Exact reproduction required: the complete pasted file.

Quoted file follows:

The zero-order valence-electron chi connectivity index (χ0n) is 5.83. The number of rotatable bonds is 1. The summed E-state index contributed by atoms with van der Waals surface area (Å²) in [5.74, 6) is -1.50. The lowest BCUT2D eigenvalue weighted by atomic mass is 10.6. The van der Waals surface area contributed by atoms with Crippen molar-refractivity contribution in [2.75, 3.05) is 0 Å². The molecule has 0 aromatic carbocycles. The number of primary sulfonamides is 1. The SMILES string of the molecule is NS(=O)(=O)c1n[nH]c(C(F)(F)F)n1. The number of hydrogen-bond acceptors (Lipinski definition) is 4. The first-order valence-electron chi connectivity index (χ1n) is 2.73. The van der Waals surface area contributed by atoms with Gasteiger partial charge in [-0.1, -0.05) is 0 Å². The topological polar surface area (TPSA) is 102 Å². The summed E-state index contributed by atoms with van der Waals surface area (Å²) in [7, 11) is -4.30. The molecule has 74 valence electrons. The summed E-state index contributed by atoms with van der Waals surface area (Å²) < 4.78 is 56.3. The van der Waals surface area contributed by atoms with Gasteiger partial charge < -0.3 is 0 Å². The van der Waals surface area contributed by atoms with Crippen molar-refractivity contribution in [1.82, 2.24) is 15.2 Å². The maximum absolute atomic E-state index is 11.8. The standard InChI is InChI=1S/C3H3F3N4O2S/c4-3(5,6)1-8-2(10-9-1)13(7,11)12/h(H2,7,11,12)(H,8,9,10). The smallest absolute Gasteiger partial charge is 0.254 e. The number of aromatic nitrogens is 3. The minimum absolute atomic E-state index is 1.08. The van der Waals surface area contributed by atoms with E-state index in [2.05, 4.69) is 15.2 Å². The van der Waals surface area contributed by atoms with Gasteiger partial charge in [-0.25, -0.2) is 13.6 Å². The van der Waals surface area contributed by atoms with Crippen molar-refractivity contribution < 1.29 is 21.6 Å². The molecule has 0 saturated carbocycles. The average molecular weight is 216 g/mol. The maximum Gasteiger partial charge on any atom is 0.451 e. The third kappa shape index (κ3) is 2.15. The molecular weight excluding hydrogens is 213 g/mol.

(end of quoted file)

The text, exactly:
The zero-order valence-electron chi connectivity index (χ0n) is 5.83. The number of rotatable bonds is 1. The summed E-state index contributed by atoms with van der Waals surface area (Å²) in [5.74, 6) is -1.50. The lowest BCUT2D eigenvalue weighted by atomic mass is 10.6. The van der Waals surface area contributed by atoms with Crippen molar-refractivity contribution in [2.75, 3.05) is 0 Å². The molecule has 0 aromatic carbocycles. The number of primary sulfonamides is 1. The SMILES string of the molecule is NS(=O)(=O)c1n[nH]c(C(F)(F)F)n1. The number of hydrogen-bond acceptors (Lipinski definition) is 4. The first-order valence-electron chi connectivity index (χ1n) is 2.73. The van der Waals surface area contributed by atoms with Gasteiger partial charge in [-0.1, -0.05) is 0 Å². The topological polar surface area (TPSA) is 102 Å². The summed E-state index contributed by atoms with van der Waals surface area (Å²) in [7, 11) is -4.30. The molecule has 74 valence electrons. The summed E-state index contributed by atoms with van der Waals surface area (Å²) < 4.78 is 56.3. The van der Waals surface area contributed by atoms with Gasteiger partial charge < -0.3 is 0 Å². The van der Waals surface area contributed by atoms with Crippen molar-refractivity contribution in [1.82, 2.24) is 15.2 Å². The maximum absolute atomic E-state index is 11.8. The standard InChI is InChI=1S/C3H3F3N4O2S/c4-3(5,6)1-8-2(10-9-1)13(7,11)12/h(H2,7,11,12)(H,8,9,10). The smallest absolute Gasteiger partial charge is 0.254 e. The number of aromatic nitrogens is 3. The minimum absolute atomic E-state index is 1.08. The van der Waals surface area contributed by atoms with E-state index in [2.05, 4.69) is 15.2 Å². The van der Waals surface area contributed by atoms with Gasteiger partial charge in [-0.25, -0.2) is 13.6 Å². The van der Waals surface area contributed by atoms with Crippen molar-refractivity contribution < 1.29 is 21.6 Å². The molecule has 0 saturated carbocycles. The average molecular weight is 216 g/mol. The maximum Gasteiger partial charge on any atom is 0.451 e. The third kappa shape index (κ3) is 2.15. The molecular weight excluding hydrogens is 213 g/mol.